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In [Hartshorne, III.3] he proves that injective modules over $R$ give flasque sheaves over $Spec\ R$. I presume that's because they don't give injective sheaves, and flasque is the consolation prize. Is there an easy counterexample?

EDIT: in III.3 he's assuming Noetherian. And he's already proved in II.5.5 the equivalence of categories of $R$-modules and quasicoherent ${\mathcal O}_{Spec\ R}$-modules. (And that injective sheaves are flasque, in III.2.)

EDIT: his proof that injectives are flasque uses some non-quasicoherent sheaves. So the ingredients "injective R-modules give injective objects in the category of quasicoherent sheaves [II.5.5]" plus "injective objects in the category of sheaves are flasque [III.2]" isn't enough for the result he gets in III.3, that injective R-modules give flasque sheaves.

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    $\begingroup$ The sheaf is injective in the category of quasi coherent sheaves, though. $\endgroup$ Feb 9, 2010 at 4:40
  • $\begingroup$ @Allen, this is really in Chapter III, I guess? $\endgroup$ Feb 9, 2010 at 6:21
  • $\begingroup$ Oops, fixed II -> III. $\endgroup$ Feb 9, 2010 at 12:55
  • $\begingroup$ Good question, I was also wondering about this yesterday. $\endgroup$
    – Wanderer
    Feb 9, 2010 at 14:27

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Let me put this here for the sake of clarity. As was noted by Emerton in a comment above, this answer to a related Math Overflow question shows that the answer is no, for an injective $R$-module $I$, the sheaf $\widetilde{I}$ is not necessarily an injective sheaf.

So if you like that answer, I suggest you click on the link above and upvote that answer. The reference provided in that answer is to the following:

MR0617087 (82i:13013) Dade, Everett C. Localization of injective modules. J. Algebra 69 (1981), no. 2, 416--425.

Localization of modules over a commutative ring $R$ with respect to a multiplicatively closed subset $S$ of $R$ is an exact functor with a large number of properties, some of which are listed in Theorem 3.76 of J. J. Rotman's book [An introduction to homological algebra, Academic Press, New York, 1979; MR0538169 (80k:18001)]. The fifth property, namely: (LI) the localization $S^{-1}E$ of any injective $R$-module $E$ is an injective $S^{-1}R$-module, is false. Two examples are given here showing that arbitrary $R$ and $S$ need not have the property (LI). Also a positive result is given, showing that (LI) holds for certain non-Noetherian $R$ and certain $S$. In particular, if $R$ is the polynomial ring $k[x_1,x_2,\cdots]$ in a countable number of $x_n$ over a nonzero Noetherian ring $k$, then (LI) holds for all choices of $S$.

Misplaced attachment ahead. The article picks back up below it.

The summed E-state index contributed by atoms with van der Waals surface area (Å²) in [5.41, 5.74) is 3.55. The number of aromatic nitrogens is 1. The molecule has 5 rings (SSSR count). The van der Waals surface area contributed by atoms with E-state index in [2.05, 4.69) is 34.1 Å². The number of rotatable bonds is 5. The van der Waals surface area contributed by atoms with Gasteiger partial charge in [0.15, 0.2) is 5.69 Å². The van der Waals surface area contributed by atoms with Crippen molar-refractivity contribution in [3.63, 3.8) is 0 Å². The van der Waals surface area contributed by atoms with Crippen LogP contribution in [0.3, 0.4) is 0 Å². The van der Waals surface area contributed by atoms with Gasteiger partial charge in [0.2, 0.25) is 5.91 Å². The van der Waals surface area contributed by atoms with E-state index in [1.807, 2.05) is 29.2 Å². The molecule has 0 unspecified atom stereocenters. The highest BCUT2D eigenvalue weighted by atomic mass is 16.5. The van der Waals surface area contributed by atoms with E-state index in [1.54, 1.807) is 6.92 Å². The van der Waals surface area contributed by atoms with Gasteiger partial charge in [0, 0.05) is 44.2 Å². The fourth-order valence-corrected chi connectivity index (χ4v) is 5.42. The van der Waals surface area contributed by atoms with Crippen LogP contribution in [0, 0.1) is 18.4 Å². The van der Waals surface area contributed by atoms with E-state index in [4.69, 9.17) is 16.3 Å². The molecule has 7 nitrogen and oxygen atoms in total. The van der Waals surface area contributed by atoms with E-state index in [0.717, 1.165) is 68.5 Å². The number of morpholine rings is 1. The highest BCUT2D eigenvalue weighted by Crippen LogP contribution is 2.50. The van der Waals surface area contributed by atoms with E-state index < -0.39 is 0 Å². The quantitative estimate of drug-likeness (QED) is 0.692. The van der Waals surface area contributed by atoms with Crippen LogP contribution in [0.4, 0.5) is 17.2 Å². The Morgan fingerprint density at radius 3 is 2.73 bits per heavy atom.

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In Residues and duality, Corollary 7.14 of Chapter II, he proves that when $R$ is noetherian the sheafification of an injective module is an injective $\mathcal O_X$-module.

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    $\begingroup$ Of course, there exists non-noetherian rings... Hic sunt dracones. $\endgroup$ Feb 9, 2010 at 5:15
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    $\begingroup$ See also this answer: mathoverflow.net/questions/6762/… $\endgroup$
    – VA.
    Feb 9, 2010 at 5:15
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    $\begingroup$ Just to clarify, it's Corollary 7.14 of Chapter II. This is a pretty surprising result to me. It means that the counterexample Allen was asking for probably requires you to think of an example of an injective module I over a non-noetherian ring R, a non-quasi-coherent ("incoherent"?) sheaf F on Spec(R), and a non-split injection I→F. Injective modules, non-noetherian rings, and incoherent sheaves are pretty hard for me to think about individually; putting them all together may be hopeless. $\endgroup$ Feb 9, 2010 at 6:04
  • $\begingroup$ Added the chapter, which is always nice to have. $\endgroup$ Feb 9, 2010 at 6:21
  • $\begingroup$ Adam Topaz's answer to the question linked to by VA gives a counterexample (although I didn't check the reference). $\endgroup$
    – Emerton
    Feb 9, 2010 at 20:29
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I wonder why no one has mentioned this yet: A counterexample by Verdier can be found in SGA 6, Exp. 2, App. I. You can read it here. It is also shown that the forgetful functor $\mathrm{Qcoh}(X) \to \mathrm{Mod}(X)$ is ill-behaved on derived categories. Another example can be found in the Stacks Project's Examples (#26).

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  • $\begingroup$ I like this appendix by Verdier. Thanks for putting it here. $\endgroup$ Dec 29, 2012 at 22:02

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